Most Rev. Thomas J. Olmsted, more than 1.1 million Catholics make this diverse, vibrant, and faith-filled diocese their home.he Roman Catholic Diocese of Phoenix is committed to helping the faithful encounter the living Christ through conversion, communion and solidarity. Led by the
The faithful worship, receive the sacraments and participate in the many activities and social events at one of the 93 parishes in the Diocese. More than 14,000 students attend one of our 28 Catholic elementary schools, six high schools and 28 preschools.
And thanks to your generous support of the Charity and Development Appeal, more than 70 community and charitable organizations are able to provide hands-on help for seniors, the homeless, those who have lost jobs, women who have been abused, and families in crisis.
The Diocese of Phoenix was established on December 2, 1969, by Pope Paul VI. The Diocese, which is comprised of 43,967 square miles, includes the counties of Maricopa, Mohave, Yavapai, and Coconino (excluding the territorial boundaries of the Navajo Indian Reservation), and also includes the Gila River Indian Reservation in Pinal County.
Arizona and the Valley of the Sun (Metro Phoenix) are rapidly growing areas in the Southwest, and the Diocese of Phoenix has grown with it. When the Diocese of Phoenix was established in 1969, the Catholic population numbered around 180,000. There were 51 parishes, 61 missions, and a total of 182 Diocesan and Religious priests. Today, those numbers have drastically changed.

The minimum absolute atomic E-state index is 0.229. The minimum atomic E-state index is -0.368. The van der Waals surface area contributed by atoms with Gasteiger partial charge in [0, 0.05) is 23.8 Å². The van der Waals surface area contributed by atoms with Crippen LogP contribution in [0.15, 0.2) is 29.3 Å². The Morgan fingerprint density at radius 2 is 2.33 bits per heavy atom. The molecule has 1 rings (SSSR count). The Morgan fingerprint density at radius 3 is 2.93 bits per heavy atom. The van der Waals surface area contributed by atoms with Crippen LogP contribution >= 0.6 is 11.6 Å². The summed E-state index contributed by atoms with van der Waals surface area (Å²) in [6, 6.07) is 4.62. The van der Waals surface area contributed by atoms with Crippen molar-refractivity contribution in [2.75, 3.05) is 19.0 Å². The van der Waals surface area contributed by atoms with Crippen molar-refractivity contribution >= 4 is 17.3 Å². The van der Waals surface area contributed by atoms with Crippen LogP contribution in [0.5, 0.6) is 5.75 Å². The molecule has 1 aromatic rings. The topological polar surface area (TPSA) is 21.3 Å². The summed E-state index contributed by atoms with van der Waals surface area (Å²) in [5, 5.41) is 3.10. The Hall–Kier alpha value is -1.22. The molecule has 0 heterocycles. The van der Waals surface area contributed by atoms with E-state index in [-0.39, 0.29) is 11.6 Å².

The history of the Catholic Church in Arizona is synonymous with the growth and history of the State of Arizona. Franciscan and Jesuit missionaries were the forerunners of the European civilization who brought European culture and Catholicism to the Southwest.
The beginning of the Catholic Church in Arizona can be traced back to the year 1539; 47 years after Columbus discovered the Americas. A Franciscan friar named Marcos de Niza traveled up through the Gulf of California into a northern territory, which had never been explored. He planted a cross on the land and named it “the New Kingdom of St. Francis.” As a result, Padre Marcos de Niza is called the discoverer of Arizona and New Mexico.